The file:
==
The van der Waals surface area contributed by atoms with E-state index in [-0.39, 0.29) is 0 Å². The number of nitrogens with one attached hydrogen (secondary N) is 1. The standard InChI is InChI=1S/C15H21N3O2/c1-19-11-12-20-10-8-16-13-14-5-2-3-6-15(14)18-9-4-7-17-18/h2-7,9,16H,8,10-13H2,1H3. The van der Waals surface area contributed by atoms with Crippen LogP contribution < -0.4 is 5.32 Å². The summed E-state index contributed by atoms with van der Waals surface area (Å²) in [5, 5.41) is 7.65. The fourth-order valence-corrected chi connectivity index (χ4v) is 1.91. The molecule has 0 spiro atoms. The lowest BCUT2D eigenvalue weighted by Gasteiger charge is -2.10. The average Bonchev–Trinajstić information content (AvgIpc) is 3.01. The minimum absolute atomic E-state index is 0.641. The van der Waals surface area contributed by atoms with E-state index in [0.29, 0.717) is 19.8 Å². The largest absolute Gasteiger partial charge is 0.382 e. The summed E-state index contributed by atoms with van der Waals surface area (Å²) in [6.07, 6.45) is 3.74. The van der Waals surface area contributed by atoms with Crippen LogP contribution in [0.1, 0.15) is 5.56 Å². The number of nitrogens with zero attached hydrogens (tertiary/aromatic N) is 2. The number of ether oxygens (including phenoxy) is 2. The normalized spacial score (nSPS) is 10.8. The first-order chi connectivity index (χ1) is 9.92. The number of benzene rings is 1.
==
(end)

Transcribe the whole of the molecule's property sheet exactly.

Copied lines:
The van der Waals surface area contributed by atoms with E-state index in [-0.39, 0.29) is 0 Å². The number of nitrogens with one attached hydrogen (secondary N) is 1. The standard InChI is InChI=1S/C15H21N3O2/c1-19-11-12-20-10-8-16-13-14-5-2-3-6-15(14)18-9-4-7-17-18/h2-7,9,16H,8,10-13H2,1H3. The van der Waals surface area contributed by atoms with Crippen LogP contribution < -0.4 is 5.32 Å². The summed E-state index contributed by atoms with van der Waals surface area (Å²) in [5, 5.41) is 7.65. The fourth-order valence-corrected chi connectivity index (χ4v) is 1.91. The molecule has 0 spiro atoms. The lowest BCUT2D eigenvalue weighted by Gasteiger charge is -2.10. The average Bonchev–Trinajstić information content (AvgIpc) is 3.01. The minimum absolute atomic E-state index is 0.641. The van der Waals surface area contributed by atoms with E-state index in [0.29, 0.717) is 19.8 Å². The largest absolute Gasteiger partial charge is 0.382 e. The summed E-state index contributed by atoms with van der Waals surface area (Å²) in [6.07, 6.45) is 3.74. The van der Waals surface area contributed by atoms with Crippen LogP contribution in [0.1, 0.15) is 5.56 Å². The number of nitrogens with zero attached hydrogens (tertiary/aromatic N) is 2. The number of ether oxygens (including phenoxy) is 2. The normalized spacial score (nSPS) is 10.8. The first-order chi connectivity index (χ1) is 9.92. The number of benzene rings is 1.